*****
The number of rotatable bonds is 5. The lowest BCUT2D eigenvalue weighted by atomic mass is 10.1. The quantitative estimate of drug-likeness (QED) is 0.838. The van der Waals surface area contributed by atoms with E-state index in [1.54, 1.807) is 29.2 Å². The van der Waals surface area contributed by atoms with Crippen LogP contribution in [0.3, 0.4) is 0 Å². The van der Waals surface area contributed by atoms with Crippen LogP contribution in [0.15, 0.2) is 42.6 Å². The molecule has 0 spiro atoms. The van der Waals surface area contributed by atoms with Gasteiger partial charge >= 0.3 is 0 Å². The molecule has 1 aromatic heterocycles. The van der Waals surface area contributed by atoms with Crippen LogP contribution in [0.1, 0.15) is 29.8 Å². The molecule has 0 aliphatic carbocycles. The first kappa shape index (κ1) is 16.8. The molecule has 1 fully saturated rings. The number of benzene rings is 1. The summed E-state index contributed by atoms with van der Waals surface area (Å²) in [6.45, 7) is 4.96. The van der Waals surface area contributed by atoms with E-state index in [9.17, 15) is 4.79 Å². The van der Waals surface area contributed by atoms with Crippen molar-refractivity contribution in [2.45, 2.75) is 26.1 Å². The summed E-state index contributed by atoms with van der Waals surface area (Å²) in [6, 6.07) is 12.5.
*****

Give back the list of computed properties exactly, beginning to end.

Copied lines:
The number of rotatable bonds is 5. The lowest BCUT2D eigenvalue weighted by atomic mass is 10.1. The quantitative estimate of drug-likeness (QED) is 0.838. The van der Waals surface area contributed by atoms with E-state index in [1.54, 1.807) is 29.2 Å². The van der Waals surface area contributed by atoms with Crippen LogP contribution in [0.3, 0.4) is 0 Å². The van der Waals surface area contributed by atoms with Crippen LogP contribution in [0.15, 0.2) is 42.6 Å². The molecule has 0 spiro atoms. The van der Waals surface area contributed by atoms with Gasteiger partial charge >= 0.3 is 0 Å². The molecule has 1 aromatic heterocycles. The van der Waals surface area contributed by atoms with Crippen LogP contribution in [0.1, 0.15) is 29.8 Å². The molecule has 0 aliphatic carbocycles. The first kappa shape index (κ1) is 16.8. The molecule has 1 fully saturated rings. The number of benzene rings is 1. The summed E-state index contributed by atoms with van der Waals surface area (Å²) in [6.45, 7) is 4.96. The van der Waals surface area contributed by atoms with E-state index in [9.17, 15) is 4.79 Å². The van der Waals surface area contributed by atoms with Crippen molar-refractivity contribution in [2.45, 2.75) is 26.1 Å². The summed E-state index contributed by atoms with van der Waals surface area (Å²) in [6, 6.07) is 12.5.